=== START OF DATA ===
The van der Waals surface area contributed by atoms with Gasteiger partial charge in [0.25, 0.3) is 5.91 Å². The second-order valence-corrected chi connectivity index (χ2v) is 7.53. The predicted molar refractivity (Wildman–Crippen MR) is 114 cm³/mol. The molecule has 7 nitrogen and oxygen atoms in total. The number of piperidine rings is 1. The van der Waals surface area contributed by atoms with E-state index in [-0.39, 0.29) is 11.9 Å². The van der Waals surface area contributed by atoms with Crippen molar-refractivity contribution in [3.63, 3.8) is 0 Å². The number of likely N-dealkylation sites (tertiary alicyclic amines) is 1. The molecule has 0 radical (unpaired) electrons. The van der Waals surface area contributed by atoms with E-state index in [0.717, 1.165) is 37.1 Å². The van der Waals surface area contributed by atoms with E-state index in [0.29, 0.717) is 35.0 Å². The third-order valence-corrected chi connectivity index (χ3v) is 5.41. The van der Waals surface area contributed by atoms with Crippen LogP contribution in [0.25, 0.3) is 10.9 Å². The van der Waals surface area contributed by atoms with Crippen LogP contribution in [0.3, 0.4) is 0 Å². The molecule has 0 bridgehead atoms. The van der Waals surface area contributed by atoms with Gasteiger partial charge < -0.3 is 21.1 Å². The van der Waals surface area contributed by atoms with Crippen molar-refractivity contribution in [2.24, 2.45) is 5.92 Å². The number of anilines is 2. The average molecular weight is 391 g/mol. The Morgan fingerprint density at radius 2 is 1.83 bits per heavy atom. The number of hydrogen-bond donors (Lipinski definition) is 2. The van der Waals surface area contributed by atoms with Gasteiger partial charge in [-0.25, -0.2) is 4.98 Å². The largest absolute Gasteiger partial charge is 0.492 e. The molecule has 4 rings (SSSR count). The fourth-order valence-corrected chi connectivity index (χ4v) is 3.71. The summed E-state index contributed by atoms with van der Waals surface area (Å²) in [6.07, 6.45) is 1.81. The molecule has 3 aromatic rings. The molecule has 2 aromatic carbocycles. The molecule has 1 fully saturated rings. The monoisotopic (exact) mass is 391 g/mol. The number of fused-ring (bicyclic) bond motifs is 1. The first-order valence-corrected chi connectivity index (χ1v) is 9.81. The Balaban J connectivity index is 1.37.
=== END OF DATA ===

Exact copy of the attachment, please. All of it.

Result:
The van der Waals surface area contributed by atoms with Gasteiger partial charge in [0.25, 0.3) is 5.91 Å². The second-order valence-corrected chi connectivity index (χ2v) is 7.53. The predicted molar refractivity (Wildman–Crippen MR) is 114 cm³/mol. The molecule has 7 nitrogen and oxygen atoms in total. The number of piperidine rings is 1. The van der Waals surface area contributed by atoms with E-state index in [-0.39, 0.29) is 11.9 Å². The van der Waals surface area contributed by atoms with Crippen molar-refractivity contribution in [3.63, 3.8) is 0 Å². The number of likely N-dealkylation sites (tertiary alicyclic amines) is 1. The molecule has 0 radical (unpaired) electrons. The van der Waals surface area contributed by atoms with E-state index in [0.717, 1.165) is 37.1 Å². The van der Waals surface area contributed by atoms with E-state index in [0.29, 0.717) is 35.0 Å². The third-order valence-corrected chi connectivity index (χ3v) is 5.41. The van der Waals surface area contributed by atoms with Crippen LogP contribution in [0.25, 0.3) is 10.9 Å². The van der Waals surface area contributed by atoms with Crippen LogP contribution in [0.3, 0.4) is 0 Å². The molecule has 0 bridgehead atoms. The van der Waals surface area contributed by atoms with Gasteiger partial charge < -0.3 is 21.1 Å². The van der Waals surface area contributed by atoms with Crippen molar-refractivity contribution in [2.24, 2.45) is 5.92 Å². The number of anilines is 2. The average molecular weight is 391 g/mol. The Morgan fingerprint density at radius 2 is 1.83 bits per heavy atom. The number of hydrogen-bond donors (Lipinski definition) is 2. The van der Waals surface area contributed by atoms with Gasteiger partial charge in [-0.25, -0.2) is 4.98 Å². The largest absolute Gasteiger partial charge is 0.492 e. The molecule has 4 rings (SSSR count). The fourth-order valence-corrected chi connectivity index (χ4v) is 3.71. The summed E-state index contributed by atoms with van der Waals surface area (Å²) in [6.07, 6.45) is 1.81. The molecule has 3 aromatic rings. The molecule has 2 aromatic carbocycles. The molecule has 1 fully saturated rings. The monoisotopic (exact) mass is 391 g/mol. The number of fused-ring (bicyclic) bond motifs is 1. The first-order valence-corrected chi connectivity index (χ1v) is 9.81. The Balaban J connectivity index is 1.37.